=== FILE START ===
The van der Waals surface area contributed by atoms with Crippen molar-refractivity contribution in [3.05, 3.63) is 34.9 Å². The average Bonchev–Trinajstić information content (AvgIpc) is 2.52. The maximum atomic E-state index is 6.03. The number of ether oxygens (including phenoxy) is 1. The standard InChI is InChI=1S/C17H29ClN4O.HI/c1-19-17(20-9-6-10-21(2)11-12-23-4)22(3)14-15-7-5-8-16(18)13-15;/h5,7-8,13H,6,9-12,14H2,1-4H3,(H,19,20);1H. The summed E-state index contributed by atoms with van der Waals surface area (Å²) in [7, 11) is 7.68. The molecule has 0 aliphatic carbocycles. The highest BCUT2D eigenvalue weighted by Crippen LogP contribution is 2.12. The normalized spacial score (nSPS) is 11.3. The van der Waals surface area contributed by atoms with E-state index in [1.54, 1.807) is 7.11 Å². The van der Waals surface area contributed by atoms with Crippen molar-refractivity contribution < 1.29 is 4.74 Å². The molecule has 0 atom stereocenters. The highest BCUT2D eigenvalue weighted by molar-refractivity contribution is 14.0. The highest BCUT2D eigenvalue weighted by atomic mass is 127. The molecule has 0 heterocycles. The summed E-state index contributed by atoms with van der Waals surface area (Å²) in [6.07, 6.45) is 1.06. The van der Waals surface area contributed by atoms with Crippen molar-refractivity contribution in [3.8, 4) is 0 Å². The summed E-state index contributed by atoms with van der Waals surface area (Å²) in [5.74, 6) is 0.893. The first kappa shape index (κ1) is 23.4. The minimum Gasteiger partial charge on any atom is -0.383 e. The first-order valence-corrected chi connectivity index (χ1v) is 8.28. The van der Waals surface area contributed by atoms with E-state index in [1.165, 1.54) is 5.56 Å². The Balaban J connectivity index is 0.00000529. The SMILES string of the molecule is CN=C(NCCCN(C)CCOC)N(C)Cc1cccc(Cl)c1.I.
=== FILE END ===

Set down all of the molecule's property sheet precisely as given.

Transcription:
The van der Waals surface area contributed by atoms with Crippen molar-refractivity contribution in [3.05, 3.63) is 34.9 Å². The average Bonchev–Trinajstić information content (AvgIpc) is 2.52. The maximum atomic E-state index is 6.03. The number of ether oxygens (including phenoxy) is 1. The standard InChI is InChI=1S/C17H29ClN4O.HI/c1-19-17(20-9-6-10-21(2)11-12-23-4)22(3)14-15-7-5-8-16(18)13-15;/h5,7-8,13H,6,9-12,14H2,1-4H3,(H,19,20);1H. The summed E-state index contributed by atoms with van der Waals surface area (Å²) in [7, 11) is 7.68. The molecule has 0 aliphatic carbocycles. The highest BCUT2D eigenvalue weighted by Crippen LogP contribution is 2.12. The normalized spacial score (nSPS) is 11.3. The van der Waals surface area contributed by atoms with E-state index in [1.54, 1.807) is 7.11 Å². The van der Waals surface area contributed by atoms with Crippen molar-refractivity contribution < 1.29 is 4.74 Å². The molecule has 0 atom stereocenters. The highest BCUT2D eigenvalue weighted by molar-refractivity contribution is 14.0. The highest BCUT2D eigenvalue weighted by atomic mass is 127. The molecule has 0 heterocycles. The summed E-state index contributed by atoms with van der Waals surface area (Å²) in [6.07, 6.45) is 1.06. The van der Waals surface area contributed by atoms with Crippen molar-refractivity contribution in [3.8, 4) is 0 Å². The summed E-state index contributed by atoms with van der Waals surface area (Å²) in [5.74, 6) is 0.893. The first kappa shape index (κ1) is 23.4. The minimum Gasteiger partial charge on any atom is -0.383 e. The first-order valence-corrected chi connectivity index (χ1v) is 8.28. The van der Waals surface area contributed by atoms with E-state index in [1.165, 1.54) is 5.56 Å². The Balaban J connectivity index is 0.00000529. The SMILES string of the molecule is CN=C(NCCCN(C)CCOC)N(C)Cc1cccc(Cl)c1.I.